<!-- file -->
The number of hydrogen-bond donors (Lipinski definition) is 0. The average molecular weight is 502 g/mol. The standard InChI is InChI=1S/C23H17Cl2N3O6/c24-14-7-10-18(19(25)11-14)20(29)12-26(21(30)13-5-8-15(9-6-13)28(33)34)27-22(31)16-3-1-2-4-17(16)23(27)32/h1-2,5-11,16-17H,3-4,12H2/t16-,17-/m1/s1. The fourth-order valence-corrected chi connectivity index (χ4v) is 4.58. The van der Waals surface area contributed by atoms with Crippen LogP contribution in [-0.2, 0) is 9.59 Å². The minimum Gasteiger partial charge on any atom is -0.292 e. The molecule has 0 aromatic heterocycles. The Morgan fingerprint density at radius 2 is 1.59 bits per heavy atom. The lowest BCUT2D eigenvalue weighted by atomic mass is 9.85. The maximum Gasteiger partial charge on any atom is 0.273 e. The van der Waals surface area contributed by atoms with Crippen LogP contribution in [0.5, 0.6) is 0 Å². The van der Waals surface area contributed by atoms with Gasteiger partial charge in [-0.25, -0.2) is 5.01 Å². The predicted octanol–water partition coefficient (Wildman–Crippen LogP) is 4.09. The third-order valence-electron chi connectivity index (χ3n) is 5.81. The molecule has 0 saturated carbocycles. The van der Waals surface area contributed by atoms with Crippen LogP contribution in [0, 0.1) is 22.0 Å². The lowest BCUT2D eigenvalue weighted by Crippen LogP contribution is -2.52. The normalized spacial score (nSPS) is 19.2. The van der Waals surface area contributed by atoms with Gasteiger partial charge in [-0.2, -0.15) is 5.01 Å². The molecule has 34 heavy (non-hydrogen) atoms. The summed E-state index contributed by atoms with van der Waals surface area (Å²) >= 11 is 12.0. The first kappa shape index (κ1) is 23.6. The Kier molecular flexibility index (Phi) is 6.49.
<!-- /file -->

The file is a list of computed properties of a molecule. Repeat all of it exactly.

The number of hydrogen-bond donors (Lipinski definition) is 0. The average molecular weight is 502 g/mol. The standard InChI is InChI=1S/C23H17Cl2N3O6/c24-14-7-10-18(19(25)11-14)20(29)12-26(21(30)13-5-8-15(9-6-13)28(33)34)27-22(31)16-3-1-2-4-17(16)23(27)32/h1-2,5-11,16-17H,3-4,12H2/t16-,17-/m1/s1. The fourth-order valence-corrected chi connectivity index (χ4v) is 4.58. The van der Waals surface area contributed by atoms with Crippen LogP contribution in [-0.2, 0) is 9.59 Å². The minimum Gasteiger partial charge on any atom is -0.292 e. The molecule has 0 aromatic heterocycles. The Morgan fingerprint density at radius 2 is 1.59 bits per heavy atom. The lowest BCUT2D eigenvalue weighted by atomic mass is 9.85. The maximum Gasteiger partial charge on any atom is 0.273 e. The van der Waals surface area contributed by atoms with Crippen LogP contribution in [0.5, 0.6) is 0 Å². The van der Waals surface area contributed by atoms with Gasteiger partial charge in [-0.25, -0.2) is 5.01 Å². The predicted octanol–water partition coefficient (Wildman–Crippen LogP) is 4.09. The third-order valence-electron chi connectivity index (χ3n) is 5.81. The molecule has 0 saturated carbocycles. The van der Waals surface area contributed by atoms with Crippen LogP contribution in [0, 0.1) is 22.0 Å². The lowest BCUT2D eigenvalue weighted by Crippen LogP contribution is -2.52. The normalized spacial score (nSPS) is 19.2. The van der Waals surface area contributed by atoms with Gasteiger partial charge in [-0.2, -0.15) is 5.01 Å². The molecule has 34 heavy (non-hydrogen) atoms. The summed E-state index contributed by atoms with van der Waals surface area (Å²) >= 11 is 12.0. The first kappa shape index (κ1) is 23.6. The Kier molecular flexibility index (Phi) is 6.49.